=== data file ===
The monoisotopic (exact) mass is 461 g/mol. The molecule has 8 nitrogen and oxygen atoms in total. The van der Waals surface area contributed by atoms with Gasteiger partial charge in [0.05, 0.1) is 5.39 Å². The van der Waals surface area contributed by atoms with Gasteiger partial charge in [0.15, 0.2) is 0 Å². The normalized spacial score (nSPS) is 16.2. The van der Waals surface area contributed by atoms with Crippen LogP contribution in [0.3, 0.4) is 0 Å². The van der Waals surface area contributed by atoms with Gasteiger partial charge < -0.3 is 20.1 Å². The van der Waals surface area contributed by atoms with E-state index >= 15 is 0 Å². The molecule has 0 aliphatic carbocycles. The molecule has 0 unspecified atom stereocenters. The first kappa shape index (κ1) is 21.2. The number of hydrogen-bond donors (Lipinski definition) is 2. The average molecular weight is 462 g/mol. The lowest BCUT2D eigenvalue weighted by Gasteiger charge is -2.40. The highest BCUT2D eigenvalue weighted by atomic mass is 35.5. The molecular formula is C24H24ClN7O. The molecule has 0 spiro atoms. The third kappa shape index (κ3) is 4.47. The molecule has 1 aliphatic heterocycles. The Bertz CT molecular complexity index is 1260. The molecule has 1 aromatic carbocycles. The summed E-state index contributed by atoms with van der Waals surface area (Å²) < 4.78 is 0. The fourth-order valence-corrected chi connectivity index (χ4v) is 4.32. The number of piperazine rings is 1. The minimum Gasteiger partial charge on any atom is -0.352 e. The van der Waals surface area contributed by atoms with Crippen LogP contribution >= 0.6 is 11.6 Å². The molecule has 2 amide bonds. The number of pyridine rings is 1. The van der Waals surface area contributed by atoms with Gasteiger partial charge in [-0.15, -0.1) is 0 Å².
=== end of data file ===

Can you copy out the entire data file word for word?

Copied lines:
The monoisotopic (exact) mass is 461 g/mol. The molecule has 8 nitrogen and oxygen atoms in total. The van der Waals surface area contributed by atoms with Gasteiger partial charge in [0.05, 0.1) is 5.39 Å². The van der Waals surface area contributed by atoms with Gasteiger partial charge in [0.15, 0.2) is 0 Å². The normalized spacial score (nSPS) is 16.2. The van der Waals surface area contributed by atoms with Crippen LogP contribution in [0.3, 0.4) is 0 Å². The van der Waals surface area contributed by atoms with Gasteiger partial charge < -0.3 is 20.1 Å². The van der Waals surface area contributed by atoms with E-state index >= 15 is 0 Å². The molecule has 0 aliphatic carbocycles. The molecule has 0 unspecified atom stereocenters. The first kappa shape index (κ1) is 21.2. The number of hydrogen-bond donors (Lipinski definition) is 2. The average molecular weight is 462 g/mol. The lowest BCUT2D eigenvalue weighted by Gasteiger charge is -2.40. The highest BCUT2D eigenvalue weighted by atomic mass is 35.5. The molecular formula is C24H24ClN7O. The molecule has 0 spiro atoms. The third kappa shape index (κ3) is 4.47. The molecule has 1 aliphatic heterocycles. The Bertz CT molecular complexity index is 1260. The molecule has 1 aromatic carbocycles. The summed E-state index contributed by atoms with van der Waals surface area (Å²) < 4.78 is 0. The fourth-order valence-corrected chi connectivity index (χ4v) is 4.32. The number of piperazine rings is 1. The minimum Gasteiger partial charge on any atom is -0.352 e. The van der Waals surface area contributed by atoms with Crippen LogP contribution >= 0.6 is 11.6 Å². The molecule has 2 amide bonds. The number of pyridine rings is 1. The van der Waals surface area contributed by atoms with Gasteiger partial charge in [-0.15, -0.1) is 0 Å².